Example: If a borrower’s PPP loan is disbursed on June 25, 2020, the 24-week period ends on December 10, 2020. If the borrower does not submit a loan forgiveness application by October 10, 2021, the borrower must begin making payments on or after October 10, 2021.
The CAREs Act requires reductions in a borrower’s loan forgiveness amount based on reductions in full-time equivalent employees, or in employee salary and wages. The Flexibility Act includes an important exemption for borrowers that have returned to pre-COVID salary and wages by December 31, 2020, and offers other exemptions based on employee availability and business activity. In addition, SBA and Treasury have adopted a regulatory exemption to the reduction rules for borrowers that have offered to restore employee hours at the same salary or wages, even if the employees have not accepted. Here are the details for these exemptions.
Inability to Rehire
Loan forgiveness will not be reduced if an eligible recipient is able to document good faith efforts to rehire. Exceptions include (i) an inability to rehire individuals who were employees on February 15, 2020; and (ii) an inability to hire similarly qualified employees for unfilled positions on or before December 31, 2020.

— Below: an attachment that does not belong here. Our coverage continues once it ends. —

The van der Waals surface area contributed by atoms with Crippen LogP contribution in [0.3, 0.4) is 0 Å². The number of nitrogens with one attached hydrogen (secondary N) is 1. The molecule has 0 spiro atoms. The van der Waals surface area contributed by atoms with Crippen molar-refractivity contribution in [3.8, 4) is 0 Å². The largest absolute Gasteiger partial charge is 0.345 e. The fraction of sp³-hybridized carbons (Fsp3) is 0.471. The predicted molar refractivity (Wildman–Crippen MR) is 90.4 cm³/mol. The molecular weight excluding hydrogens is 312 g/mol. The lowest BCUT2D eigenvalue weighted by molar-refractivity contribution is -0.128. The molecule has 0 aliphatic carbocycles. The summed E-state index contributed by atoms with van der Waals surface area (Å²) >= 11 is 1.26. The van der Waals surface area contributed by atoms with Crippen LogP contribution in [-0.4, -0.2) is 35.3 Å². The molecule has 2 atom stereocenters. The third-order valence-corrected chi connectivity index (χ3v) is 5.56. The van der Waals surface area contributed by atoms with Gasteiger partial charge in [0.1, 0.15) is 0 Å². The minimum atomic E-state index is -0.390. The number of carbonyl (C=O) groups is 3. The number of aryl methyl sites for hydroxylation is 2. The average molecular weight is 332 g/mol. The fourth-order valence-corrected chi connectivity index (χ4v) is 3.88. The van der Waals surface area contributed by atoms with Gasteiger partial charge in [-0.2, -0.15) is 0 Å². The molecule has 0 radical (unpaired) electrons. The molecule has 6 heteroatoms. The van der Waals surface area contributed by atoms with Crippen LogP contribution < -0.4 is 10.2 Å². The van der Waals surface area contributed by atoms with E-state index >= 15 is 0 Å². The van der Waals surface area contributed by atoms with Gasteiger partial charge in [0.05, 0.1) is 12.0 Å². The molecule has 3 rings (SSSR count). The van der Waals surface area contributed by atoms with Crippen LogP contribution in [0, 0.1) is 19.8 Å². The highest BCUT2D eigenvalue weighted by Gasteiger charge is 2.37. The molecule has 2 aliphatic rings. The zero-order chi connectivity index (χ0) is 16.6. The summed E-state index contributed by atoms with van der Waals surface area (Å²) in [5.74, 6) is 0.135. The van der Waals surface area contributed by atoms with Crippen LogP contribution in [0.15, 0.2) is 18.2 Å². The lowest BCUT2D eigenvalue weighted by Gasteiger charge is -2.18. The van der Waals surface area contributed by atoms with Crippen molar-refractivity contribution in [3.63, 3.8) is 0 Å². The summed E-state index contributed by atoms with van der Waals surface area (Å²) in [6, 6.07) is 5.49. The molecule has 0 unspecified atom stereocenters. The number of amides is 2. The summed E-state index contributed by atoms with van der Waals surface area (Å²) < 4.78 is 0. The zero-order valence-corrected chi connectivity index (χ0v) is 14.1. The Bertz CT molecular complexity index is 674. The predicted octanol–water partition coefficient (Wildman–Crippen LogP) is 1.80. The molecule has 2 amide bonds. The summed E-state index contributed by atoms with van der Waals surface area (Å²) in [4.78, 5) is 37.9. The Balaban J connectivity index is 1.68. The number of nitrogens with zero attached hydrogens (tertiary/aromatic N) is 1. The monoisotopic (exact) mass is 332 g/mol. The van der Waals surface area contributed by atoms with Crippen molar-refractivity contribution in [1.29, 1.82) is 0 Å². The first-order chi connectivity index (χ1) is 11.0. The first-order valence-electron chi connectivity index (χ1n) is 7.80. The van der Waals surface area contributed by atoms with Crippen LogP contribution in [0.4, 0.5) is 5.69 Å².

Borrowers are required to inform the applicable state unemployment insurance office of any employee’s rejected rehire offer within 30 days of the employee’s rejection of the offer. Borrowers should maintain documents to show compliance with this exemption, including the written offer to rehire an individual, a written record of the offer’s rejection, and a written record of efforts to hire a similarly qualified individual.
Reduction in Hours
Similar to rehire efforts, reductions in FTEs will not apply if:
- the borrower made a good faith, written offer to restore the reduced hours of the employee;
- the offer was for the same salary or wages and the same number of hours as earned by the employee in the last pay period prior to the reduction in hours;
iii. the offer was rejected by the employee; and
- the borrower has maintained records documenting the offer and its rejection.
Reduced Business Activity
Loan forgiveness also will not be reduced if a borrower is able to document an inability to return to the same level of business activity as occurred before February 15, 2020, due to compliance with federal agency requirements or guidance. Compliance requirements beginning March 1, 2020, and ending December 31, 2020, related to sanitation, social distancing, or worker or customer safety requirements for COVID–19 fall under this exemption. State requirements will be considered if they are based on federal guidance.